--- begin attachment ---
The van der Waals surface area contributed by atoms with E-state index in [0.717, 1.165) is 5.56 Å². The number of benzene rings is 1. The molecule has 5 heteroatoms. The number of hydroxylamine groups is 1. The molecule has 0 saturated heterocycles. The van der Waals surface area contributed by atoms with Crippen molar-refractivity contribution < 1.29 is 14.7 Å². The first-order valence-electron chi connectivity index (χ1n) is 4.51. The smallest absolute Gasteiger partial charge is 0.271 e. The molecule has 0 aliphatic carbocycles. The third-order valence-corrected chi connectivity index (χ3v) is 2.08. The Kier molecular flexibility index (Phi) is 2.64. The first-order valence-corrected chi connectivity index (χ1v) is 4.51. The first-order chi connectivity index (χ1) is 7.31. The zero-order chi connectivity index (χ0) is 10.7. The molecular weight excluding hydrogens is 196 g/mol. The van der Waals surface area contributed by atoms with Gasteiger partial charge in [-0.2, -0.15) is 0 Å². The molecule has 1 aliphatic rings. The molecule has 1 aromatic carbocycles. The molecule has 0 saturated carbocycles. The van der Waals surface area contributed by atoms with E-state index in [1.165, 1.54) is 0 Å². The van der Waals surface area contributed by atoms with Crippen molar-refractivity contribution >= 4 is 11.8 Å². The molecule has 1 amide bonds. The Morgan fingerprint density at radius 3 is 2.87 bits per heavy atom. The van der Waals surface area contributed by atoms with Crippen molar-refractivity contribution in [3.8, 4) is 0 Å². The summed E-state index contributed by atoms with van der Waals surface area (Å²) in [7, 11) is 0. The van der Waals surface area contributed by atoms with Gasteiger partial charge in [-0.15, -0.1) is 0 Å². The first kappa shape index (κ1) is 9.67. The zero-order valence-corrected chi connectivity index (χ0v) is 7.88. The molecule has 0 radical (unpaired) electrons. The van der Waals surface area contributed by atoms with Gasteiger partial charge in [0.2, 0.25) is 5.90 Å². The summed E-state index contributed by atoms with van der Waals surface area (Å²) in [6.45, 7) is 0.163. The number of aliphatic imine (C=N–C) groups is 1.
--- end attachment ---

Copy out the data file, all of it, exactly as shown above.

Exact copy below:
The van der Waals surface area contributed by atoms with E-state index in [0.717, 1.165) is 5.56 Å². The number of benzene rings is 1. The molecule has 5 heteroatoms. The number of hydroxylamine groups is 1. The molecule has 0 saturated heterocycles. The van der Waals surface area contributed by atoms with Crippen molar-refractivity contribution < 1.29 is 14.7 Å². The first-order valence-electron chi connectivity index (χ1n) is 4.51. The smallest absolute Gasteiger partial charge is 0.271 e. The molecule has 0 aliphatic carbocycles. The third-order valence-corrected chi connectivity index (χ3v) is 2.08. The Kier molecular flexibility index (Phi) is 2.64. The first-order valence-corrected chi connectivity index (χ1v) is 4.51. The first-order chi connectivity index (χ1) is 7.31. The zero-order chi connectivity index (χ0) is 10.7. The molecular weight excluding hydrogens is 196 g/mol. The van der Waals surface area contributed by atoms with Gasteiger partial charge in [-0.2, -0.15) is 0 Å². The molecule has 1 aliphatic rings. The molecule has 1 aromatic carbocycles. The molecule has 0 saturated carbocycles. The van der Waals surface area contributed by atoms with E-state index in [1.165, 1.54) is 0 Å². The van der Waals surface area contributed by atoms with Crippen molar-refractivity contribution >= 4 is 11.8 Å². The molecule has 1 amide bonds. The Morgan fingerprint density at radius 3 is 2.87 bits per heavy atom. The van der Waals surface area contributed by atoms with Crippen molar-refractivity contribution in [3.8, 4) is 0 Å². The summed E-state index contributed by atoms with van der Waals surface area (Å²) in [7, 11) is 0. The van der Waals surface area contributed by atoms with Gasteiger partial charge in [-0.15, -0.1) is 0 Å². The first kappa shape index (κ1) is 9.67. The zero-order valence-corrected chi connectivity index (χ0v) is 7.88. The molecule has 0 radical (unpaired) electrons. The van der Waals surface area contributed by atoms with Gasteiger partial charge in [0.2, 0.25) is 5.90 Å². The summed E-state index contributed by atoms with van der Waals surface area (Å²) in [6.45, 7) is 0.163. The number of aliphatic imine (C=N–C) groups is 1.